On Monday, the state of Iowa held its first-in-the-nation presidential caucus to apportion the first delegates toward the nomination of both one Democrat and one Republican to pursue the Oval Office. After a heatedly-contested night, former Secretary of State Hillary Clinton won by only the thinnest of margins: 0.3 percent. With Clinton’s victory including coin tosses and allegations of fraud and corruption, it is little wonder that even the typically pro-Clinton media is no longer singing her praises. Many pundits have declared Bernie Sanders the de facto victor of the showdown, having proven he can go toe-to-toe against the most dominant non-incumbent in presidential election history even after starting the race with no name recognition or establishment support.
Having proven he is truly electable, Sanders is enjoying a surge of positive momentum and is even picking up some noteworthy endorsements. No longer able to confidently declare that Sanders lacks the ability to win over large groups of voters, Clinton and her campaign must adjust their strategies. To heighten the tension, the departure of former Maryland governor Martin O’Malley from the Democratic race, after a weak showing in Iowa, injects the possibility that Sanders could inherit a small-but-important bloc of additional supporters.
Tonight is the first Democratic presidential debate featuring only U.S. Senator Bernie Sanders (I-VT) and former Secretary of State Hillary Clinton, giving America its first view of a true mano-a-womano political battle between the two. Without Martin O’Malley in the middle, these two titans will be able to engage without a third party providing any sort of buffer. Tension and competition will be amplified, with no third voice able to redirect or subvert growing anger.
The competition between Bernie and Hillary is about to get kicked into high gear, and the independent U.S. Senator from Vermont has an excellent chance of making this week his best ever. To bring in a big win, Bernie Sanders must get his opponent to answer three hard-hitting questions (in addition to his successful attacks about Clinton’s Wall Street connections). By expanding his repertoire of political debate, Sanders can bring home a resounding win at the podium.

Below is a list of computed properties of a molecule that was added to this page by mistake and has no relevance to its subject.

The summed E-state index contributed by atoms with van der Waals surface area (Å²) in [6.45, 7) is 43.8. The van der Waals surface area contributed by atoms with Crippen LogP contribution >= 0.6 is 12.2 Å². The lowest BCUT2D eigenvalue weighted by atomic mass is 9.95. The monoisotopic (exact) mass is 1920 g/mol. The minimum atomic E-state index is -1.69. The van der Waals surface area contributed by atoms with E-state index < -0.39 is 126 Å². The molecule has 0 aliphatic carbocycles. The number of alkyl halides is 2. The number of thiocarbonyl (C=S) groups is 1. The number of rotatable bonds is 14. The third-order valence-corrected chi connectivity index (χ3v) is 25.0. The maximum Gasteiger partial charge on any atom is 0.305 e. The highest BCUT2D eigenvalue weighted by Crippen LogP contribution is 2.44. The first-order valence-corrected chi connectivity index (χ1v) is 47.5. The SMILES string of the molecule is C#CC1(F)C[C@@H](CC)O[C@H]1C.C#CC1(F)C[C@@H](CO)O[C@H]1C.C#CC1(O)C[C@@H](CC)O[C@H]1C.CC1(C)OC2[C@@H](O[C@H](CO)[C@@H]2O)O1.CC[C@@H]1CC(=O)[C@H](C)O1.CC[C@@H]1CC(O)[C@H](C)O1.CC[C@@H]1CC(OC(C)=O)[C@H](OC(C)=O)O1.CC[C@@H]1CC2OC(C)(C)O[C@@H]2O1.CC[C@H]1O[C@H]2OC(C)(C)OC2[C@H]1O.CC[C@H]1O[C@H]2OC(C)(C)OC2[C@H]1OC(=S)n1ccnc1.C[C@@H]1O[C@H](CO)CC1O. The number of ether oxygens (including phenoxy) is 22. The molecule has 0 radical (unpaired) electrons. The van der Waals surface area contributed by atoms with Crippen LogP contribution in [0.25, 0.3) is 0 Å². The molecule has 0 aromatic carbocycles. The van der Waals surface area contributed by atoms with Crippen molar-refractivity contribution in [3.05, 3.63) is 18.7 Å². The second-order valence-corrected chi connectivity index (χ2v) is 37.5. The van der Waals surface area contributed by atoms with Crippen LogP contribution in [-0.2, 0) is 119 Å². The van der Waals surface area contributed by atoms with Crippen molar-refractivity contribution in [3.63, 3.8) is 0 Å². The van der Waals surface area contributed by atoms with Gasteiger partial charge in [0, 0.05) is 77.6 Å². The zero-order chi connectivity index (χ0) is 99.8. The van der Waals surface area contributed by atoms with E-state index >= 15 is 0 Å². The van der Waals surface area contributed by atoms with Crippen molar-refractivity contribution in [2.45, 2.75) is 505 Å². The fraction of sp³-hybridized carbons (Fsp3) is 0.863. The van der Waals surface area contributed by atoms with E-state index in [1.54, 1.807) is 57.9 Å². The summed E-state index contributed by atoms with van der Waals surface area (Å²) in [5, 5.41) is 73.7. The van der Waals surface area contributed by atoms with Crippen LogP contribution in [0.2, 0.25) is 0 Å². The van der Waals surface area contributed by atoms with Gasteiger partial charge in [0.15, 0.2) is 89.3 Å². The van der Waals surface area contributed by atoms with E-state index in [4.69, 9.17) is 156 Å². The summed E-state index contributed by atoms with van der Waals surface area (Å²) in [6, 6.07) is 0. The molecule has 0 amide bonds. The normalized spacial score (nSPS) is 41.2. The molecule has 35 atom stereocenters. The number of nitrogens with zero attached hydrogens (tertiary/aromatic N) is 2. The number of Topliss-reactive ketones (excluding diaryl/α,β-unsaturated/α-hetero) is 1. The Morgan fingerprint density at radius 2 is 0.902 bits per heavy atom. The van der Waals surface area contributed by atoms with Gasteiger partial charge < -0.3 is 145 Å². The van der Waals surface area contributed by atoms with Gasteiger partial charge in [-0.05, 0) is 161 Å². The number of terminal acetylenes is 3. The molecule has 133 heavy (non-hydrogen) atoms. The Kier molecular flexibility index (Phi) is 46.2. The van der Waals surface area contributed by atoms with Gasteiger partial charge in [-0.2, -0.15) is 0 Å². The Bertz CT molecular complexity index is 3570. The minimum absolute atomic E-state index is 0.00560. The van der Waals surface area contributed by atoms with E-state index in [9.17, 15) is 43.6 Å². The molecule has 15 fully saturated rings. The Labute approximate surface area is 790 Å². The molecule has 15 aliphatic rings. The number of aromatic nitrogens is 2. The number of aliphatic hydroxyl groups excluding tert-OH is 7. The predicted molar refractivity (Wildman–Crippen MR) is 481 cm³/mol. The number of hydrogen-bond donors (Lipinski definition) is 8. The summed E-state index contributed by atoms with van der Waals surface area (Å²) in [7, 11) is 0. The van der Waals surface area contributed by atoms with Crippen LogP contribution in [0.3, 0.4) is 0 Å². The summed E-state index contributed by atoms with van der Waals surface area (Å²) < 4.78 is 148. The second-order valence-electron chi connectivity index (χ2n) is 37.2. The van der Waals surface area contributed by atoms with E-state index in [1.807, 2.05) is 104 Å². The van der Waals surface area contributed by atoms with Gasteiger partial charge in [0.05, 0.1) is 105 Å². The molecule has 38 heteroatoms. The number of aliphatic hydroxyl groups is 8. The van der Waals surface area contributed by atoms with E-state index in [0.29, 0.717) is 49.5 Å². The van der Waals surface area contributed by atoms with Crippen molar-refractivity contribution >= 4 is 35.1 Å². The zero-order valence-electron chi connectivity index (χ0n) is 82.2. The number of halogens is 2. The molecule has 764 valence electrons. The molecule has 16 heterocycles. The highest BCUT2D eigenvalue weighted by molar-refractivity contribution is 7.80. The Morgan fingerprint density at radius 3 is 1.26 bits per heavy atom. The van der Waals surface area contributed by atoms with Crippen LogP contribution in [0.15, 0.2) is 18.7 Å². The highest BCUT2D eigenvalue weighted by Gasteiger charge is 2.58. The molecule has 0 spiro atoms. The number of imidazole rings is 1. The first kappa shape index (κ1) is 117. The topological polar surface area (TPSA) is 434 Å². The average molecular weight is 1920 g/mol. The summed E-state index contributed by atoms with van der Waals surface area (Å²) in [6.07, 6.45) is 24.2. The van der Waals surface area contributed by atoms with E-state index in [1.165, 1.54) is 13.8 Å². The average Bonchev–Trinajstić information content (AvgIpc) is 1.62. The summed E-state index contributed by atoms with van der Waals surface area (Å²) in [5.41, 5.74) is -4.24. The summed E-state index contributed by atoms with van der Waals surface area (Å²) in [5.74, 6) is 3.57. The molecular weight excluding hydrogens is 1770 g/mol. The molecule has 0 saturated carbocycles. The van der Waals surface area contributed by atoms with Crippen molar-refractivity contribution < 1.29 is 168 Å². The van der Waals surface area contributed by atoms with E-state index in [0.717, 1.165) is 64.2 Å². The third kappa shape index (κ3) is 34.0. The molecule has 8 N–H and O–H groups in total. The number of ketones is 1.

1.) How can you be a tireless proponent for children and universal public education but not support universal health care?
Many pundits have hammered Bernie Sanders over his bold proposal for universal health care in America, insisting that such a goal, though noble, is politically divisive and just too dang expensive. However, these pundits are all ignoring the fact that universal health care is a moral and ethical imperative and an inalienable cousin to universal public school. That’s right: If you support universal public school for America’s children, you cannot successfully argue against the need for universal health care.
If our children have a right to be educated, they also have a right to basic health care. This is inarguable, and is a quicksand trap for any politician or pundit who tries to insist that the two are not the same. In our society, we have insisted that children, regardless of cost or political effort, should be educated. How can we declare that we will educate even the children who are less intelligent, engaging in misbehavior, or have special needs but suddenly talk about pinching pennies when it comes to protecting the health of these exact same children?
I guarantee you that Hillary Clinton, and anyone else who says we don’t need universal health care, will stumble epically when confronted with this question.
1.1) On a similar track: How can you be a tireless proponent for children and public education but insist that free, universal education stop at age 18?
This is also a tough question to answer, and would force Clinton into a wordy discussion about the difference between secondary and post-secondary education. I can promise that no answer she gives will satisfy anyone more liberal than Ted Cruz or Donald Trump.
2.) You have continually tried to cast yourself as the only presidential candidate who, once in office, can “get things done.” However, you have repeatedly discussed Republicans as being your “enemy” and claimed that they are engaged in smear campaigns against you. How does this translate to you being more able to work with them than I?
This question brings up the awkward fact that Republicans hate, hate, hate Hillary Clinton. It also pokes holes in her frequent claim that she can “get things done” in a GOP-controlled Congress. The former Secretary would no doubt struggle to explain how she could overcome the intense hostility between herself and the GOP to be a more effective chief executive than Bernie Sanders. How can she be so intensely hated by Republicans…but get more done with them than Sanders, who is viewed with more confusion and bemusement than anger.
3.) You have continually tried to cast yourself as the most experienced candidate in the race. However, you have only won two political elections during your career, and both against relatively unknown Republicans. Compared to my own record and resume, why do you believe you would fare better against the Republican nominee this fall than I would?
This is one of several elephants in the room when it comes to Hillary Clinton. Though the mainstream media and the Democratic Party establishment have tried to portray Clinton as a powerhouse of experience, the math simply doesn’t add up. Forcing her to explain this unworkable math, especially in light of Sanders’ depth of political experience, will be a real eye-opener for the viewing public. How could Clinton possibly equate two victories over no-name Republicans with Sanders’ fourteen political victories that tally eleven Republicans bested?
There are other questions that could be asked, to great effect, but would be more controversial.